“There is no way for a full-city lockdown to be sustained for any appreciable period to allow termination of transition links,” said Leung Chi-chiu, a former chairman of the Hong Kong Medical Association’s advisory committee on communicable diseases, adding that Hong Kong doesn’t have the testing capacity or community infrastructure for mainland-style lockdowns. “Without these, we will die faster than the virus,” he said.
While the city’s outbreak is minuscule by global standards, with fewer than 14,000 infections and just 213 deaths throughout the pandemic, Hong Kong on Jan. 27 set a record, with 164 new cases.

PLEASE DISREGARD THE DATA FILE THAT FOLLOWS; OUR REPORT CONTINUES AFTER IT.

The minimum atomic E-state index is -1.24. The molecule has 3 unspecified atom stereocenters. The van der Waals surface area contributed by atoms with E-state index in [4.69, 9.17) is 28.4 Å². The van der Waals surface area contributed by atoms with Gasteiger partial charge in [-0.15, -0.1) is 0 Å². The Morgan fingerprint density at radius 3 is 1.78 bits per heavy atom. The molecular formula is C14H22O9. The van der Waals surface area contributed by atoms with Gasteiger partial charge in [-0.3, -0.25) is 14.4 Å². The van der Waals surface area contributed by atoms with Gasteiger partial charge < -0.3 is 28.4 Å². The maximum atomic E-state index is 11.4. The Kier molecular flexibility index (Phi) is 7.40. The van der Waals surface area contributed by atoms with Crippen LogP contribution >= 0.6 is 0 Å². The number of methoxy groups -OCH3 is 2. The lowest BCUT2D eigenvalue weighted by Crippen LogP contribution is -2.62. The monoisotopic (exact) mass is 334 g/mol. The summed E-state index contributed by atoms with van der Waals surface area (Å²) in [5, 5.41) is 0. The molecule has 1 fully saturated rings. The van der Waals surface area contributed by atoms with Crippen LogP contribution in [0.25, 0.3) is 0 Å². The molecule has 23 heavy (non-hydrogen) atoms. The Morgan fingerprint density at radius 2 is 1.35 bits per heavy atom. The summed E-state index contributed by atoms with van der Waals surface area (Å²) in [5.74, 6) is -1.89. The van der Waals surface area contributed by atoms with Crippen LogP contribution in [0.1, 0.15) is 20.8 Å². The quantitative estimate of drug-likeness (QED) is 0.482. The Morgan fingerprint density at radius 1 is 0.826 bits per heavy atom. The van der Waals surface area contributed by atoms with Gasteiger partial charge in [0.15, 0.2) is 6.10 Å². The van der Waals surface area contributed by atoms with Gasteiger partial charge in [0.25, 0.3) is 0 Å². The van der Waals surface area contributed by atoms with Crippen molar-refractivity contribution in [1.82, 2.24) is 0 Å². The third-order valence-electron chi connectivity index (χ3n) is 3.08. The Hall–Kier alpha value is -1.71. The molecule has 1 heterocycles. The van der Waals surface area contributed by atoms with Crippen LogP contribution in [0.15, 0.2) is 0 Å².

“It’s certainly not a situation that would give us the comfort or the assurance that it is under control,” Lam said at a briefing on Jan. 27. “We are expecting that, any time, we could have an exponential increase in cases and it could give rise to a massive community outbreak.”
Hong Kong has more than a dozen hidden chains of transmission silently spreading the pathogen, and government adviser David Hui estimated there are 90 untraceable cases.
Unlike former COVID-Zero stalwarts like Australia and Singapore, Hong Kong has resisted trying to get to some semblance of herd immunity through a combination of natural infection and vaccinations, since that would jeopardize Lam’s goal of reopening the border with mainland China.
Moreover, with just under half of people over 70 years old vaccinated, widespread infection would lead to soaring hospitalizations and deaths.